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The Federal Trade Commission has filed a complaint against the operators of MyEx.com, a website that encourages people to upload photos and information about their ex. The FTC and the state of Nevada are charging the operators for uploading explicit images of people without their consent. Revenge porn has been a criminal offense in Nevada since October 2015.

According to the complaint, there were about 12,620 entries—which include both photos and personal information—uploaded to the website as of December 2017, and the FTC claims that the defendants knew that “many of the individuals” had entries posted onto the website without their consent. The defendants include EMP Media, Inc., Aniello “Neil” Infante, Shad “John” Applegate, “and one or more unknown parties doing business as Yeicox Ltd.”

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The complaint alleges that the MyEx.com entries include information like victims “name, address, employer, and social media account information,” and that the defendants made victims pay from $499 to $2,800 to have the entries removed from the website. According to the complaint, some victims lost their jobs and experienced online harassment after having their photos and personal information posted on the site.

The site had been advertised with the text “MyEx GET REVENGE!,” the FTC’s complaint states.

“MyEx.com uses reprehensible tactics to profit off of the intimate details of individuals’ private lives,” Acting FTC Chairman Maureen K. Ohlhausen said in a statement released Tuesday. “People who were featured on this site suffered real harm, including the loss of money they paid to remove intimate images and personal information, loss of jobs, and being subject to threats and harassment.”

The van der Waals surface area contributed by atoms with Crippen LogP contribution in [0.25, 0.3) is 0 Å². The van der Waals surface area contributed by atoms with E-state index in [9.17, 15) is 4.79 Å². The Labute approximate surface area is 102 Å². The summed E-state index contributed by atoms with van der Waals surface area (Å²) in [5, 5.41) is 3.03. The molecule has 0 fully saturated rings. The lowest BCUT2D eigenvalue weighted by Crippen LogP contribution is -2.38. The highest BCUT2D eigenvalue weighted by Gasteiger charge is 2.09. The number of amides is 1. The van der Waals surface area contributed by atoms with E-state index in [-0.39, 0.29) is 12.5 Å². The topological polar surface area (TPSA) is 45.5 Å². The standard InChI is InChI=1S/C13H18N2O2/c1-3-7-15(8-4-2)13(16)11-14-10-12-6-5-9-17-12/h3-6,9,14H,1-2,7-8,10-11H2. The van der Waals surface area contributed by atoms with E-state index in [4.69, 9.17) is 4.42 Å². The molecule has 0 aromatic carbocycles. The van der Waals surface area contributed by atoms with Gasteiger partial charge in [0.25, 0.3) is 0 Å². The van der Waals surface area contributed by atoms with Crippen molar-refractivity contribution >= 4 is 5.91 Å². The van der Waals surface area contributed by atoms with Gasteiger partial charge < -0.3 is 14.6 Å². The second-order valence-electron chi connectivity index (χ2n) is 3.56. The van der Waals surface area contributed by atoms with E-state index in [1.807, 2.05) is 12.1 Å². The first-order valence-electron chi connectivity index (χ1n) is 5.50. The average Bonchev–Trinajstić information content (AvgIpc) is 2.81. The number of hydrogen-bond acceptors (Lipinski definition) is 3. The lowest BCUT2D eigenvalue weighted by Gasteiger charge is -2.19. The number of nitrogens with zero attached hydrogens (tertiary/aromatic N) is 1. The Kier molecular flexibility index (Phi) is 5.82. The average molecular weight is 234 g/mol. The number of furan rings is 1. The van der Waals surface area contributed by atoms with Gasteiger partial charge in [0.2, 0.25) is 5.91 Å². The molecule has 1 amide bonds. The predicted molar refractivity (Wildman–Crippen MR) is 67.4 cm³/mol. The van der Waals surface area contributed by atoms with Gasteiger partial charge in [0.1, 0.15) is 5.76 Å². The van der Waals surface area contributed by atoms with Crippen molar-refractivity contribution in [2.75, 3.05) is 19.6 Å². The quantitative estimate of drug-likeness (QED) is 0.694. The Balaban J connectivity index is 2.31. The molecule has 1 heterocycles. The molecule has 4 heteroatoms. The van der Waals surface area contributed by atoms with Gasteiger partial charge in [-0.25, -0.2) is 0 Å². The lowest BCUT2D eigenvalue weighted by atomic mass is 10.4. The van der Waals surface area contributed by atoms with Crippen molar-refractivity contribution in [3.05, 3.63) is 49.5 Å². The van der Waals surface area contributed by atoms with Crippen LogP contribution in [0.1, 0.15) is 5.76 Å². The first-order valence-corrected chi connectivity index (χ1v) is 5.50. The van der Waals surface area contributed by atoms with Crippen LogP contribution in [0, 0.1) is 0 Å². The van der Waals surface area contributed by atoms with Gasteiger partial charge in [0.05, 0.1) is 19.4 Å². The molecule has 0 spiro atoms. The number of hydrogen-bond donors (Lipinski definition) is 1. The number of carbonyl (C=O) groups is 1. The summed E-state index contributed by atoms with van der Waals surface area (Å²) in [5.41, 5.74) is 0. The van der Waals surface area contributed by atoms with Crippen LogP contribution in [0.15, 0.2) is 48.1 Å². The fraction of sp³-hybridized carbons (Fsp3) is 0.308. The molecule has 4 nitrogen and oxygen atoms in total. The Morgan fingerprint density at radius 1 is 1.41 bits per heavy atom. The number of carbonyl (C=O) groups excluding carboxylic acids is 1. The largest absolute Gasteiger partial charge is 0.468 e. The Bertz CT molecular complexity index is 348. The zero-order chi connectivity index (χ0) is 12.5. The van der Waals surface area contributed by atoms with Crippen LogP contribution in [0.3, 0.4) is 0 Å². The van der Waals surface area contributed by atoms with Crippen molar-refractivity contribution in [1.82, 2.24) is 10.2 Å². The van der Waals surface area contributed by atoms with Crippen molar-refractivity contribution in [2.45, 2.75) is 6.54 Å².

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This isn’t the first time the FTC has investigated the site. In February 2017, the Commission asked the US District Court to order Infante to cooperate with its investigation into MyEx.com. He failed to appear for his December 2016 US Attorney hearing. The FTC’s petition to the US District Court noted that users uploading entries to MyEx.com have the option to tag photos “with a predetermined array of descriptive—and some demeaning—epithets, including ‘Bad in Bed,’ ‘Broke,’ ‘Cheater,’ ‘Gold Digger,’ and ‘Slut,’” WFMJ.com reported.

The FTC’s complaint filed today states that it “has approved a proposed settlement” with Infante, which bans him from distributing someone’s nonconsensual photos or personal information online, as well as requires him to “destroy all such intimate images and personal information in his possession.” Infante is prohibited from making revenge porn victims pay a fee to have their photos and information removed online. Infante also agreed to a $205,000 judgment, which will be suspended if he pays $15,000, if he can’t afford the total payment. That money will go towards victims charged to have their entries removed from the website.

Revenge porn isn’t isolated to websites dedicated to the gross invasion of privacy. It’s an issue permeating the web, which is why it’s crucial laws on both state and federal levels are established to protect victims. And aside from legal measures, tech companies are grappling with the issue. Facebook, for example, is testing out a new system that allows individuals to get ahead of a revenge porn attack. It allows users to upload explicit photos of themselves to the service that they don’t want posted online—that way, if someone else tries to upload the same image to the social network, it will be detected and automatically removed from the site. But it’s still incredibly difficult for revenge porn victims to ensure their privacy remains intact when websites are built around the steadfast purpose of smearing and harassing victims.

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